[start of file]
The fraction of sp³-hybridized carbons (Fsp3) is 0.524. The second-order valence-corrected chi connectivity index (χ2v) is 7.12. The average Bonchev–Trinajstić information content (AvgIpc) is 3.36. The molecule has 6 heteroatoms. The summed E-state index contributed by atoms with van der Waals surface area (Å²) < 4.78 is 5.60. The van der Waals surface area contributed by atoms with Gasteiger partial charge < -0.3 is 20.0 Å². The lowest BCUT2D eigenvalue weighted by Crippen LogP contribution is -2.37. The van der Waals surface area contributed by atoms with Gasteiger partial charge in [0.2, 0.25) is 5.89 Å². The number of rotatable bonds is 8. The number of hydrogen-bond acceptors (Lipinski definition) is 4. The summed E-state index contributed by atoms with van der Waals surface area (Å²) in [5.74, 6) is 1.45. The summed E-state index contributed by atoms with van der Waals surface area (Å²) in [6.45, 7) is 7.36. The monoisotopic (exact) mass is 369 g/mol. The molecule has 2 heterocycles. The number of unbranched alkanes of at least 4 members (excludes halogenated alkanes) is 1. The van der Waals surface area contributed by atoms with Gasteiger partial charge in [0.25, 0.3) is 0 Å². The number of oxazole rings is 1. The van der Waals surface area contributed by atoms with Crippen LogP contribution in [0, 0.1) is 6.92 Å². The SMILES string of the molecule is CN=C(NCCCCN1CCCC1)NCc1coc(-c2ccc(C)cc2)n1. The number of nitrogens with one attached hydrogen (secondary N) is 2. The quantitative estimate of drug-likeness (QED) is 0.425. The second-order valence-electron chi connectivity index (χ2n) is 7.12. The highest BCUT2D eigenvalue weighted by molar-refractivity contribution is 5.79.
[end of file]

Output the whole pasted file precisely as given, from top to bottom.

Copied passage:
The fraction of sp³-hybridized carbons (Fsp3) is 0.524. The second-order valence-corrected chi connectivity index (χ2v) is 7.12. The average Bonchev–Trinajstić information content (AvgIpc) is 3.36. The molecule has 6 heteroatoms. The summed E-state index contributed by atoms with van der Waals surface area (Å²) < 4.78 is 5.60. The van der Waals surface area contributed by atoms with Gasteiger partial charge < -0.3 is 20.0 Å². The lowest BCUT2D eigenvalue weighted by Crippen LogP contribution is -2.37. The van der Waals surface area contributed by atoms with Gasteiger partial charge in [0.2, 0.25) is 5.89 Å². The number of rotatable bonds is 8. The number of hydrogen-bond acceptors (Lipinski definition) is 4. The summed E-state index contributed by atoms with van der Waals surface area (Å²) in [5.74, 6) is 1.45. The summed E-state index contributed by atoms with van der Waals surface area (Å²) in [6.45, 7) is 7.36. The monoisotopic (exact) mass is 369 g/mol. The molecule has 2 heterocycles. The number of unbranched alkanes of at least 4 members (excludes halogenated alkanes) is 1. The van der Waals surface area contributed by atoms with Gasteiger partial charge in [0.25, 0.3) is 0 Å². The number of oxazole rings is 1. The van der Waals surface area contributed by atoms with Crippen LogP contribution in [0, 0.1) is 6.92 Å². The SMILES string of the molecule is CN=C(NCCCCN1CCCC1)NCc1coc(-c2ccc(C)cc2)n1. The number of nitrogens with one attached hydrogen (secondary N) is 2. The quantitative estimate of drug-likeness (QED) is 0.425. The second-order valence-electron chi connectivity index (χ2n) is 7.12. The highest BCUT2D eigenvalue weighted by molar-refractivity contribution is 5.79.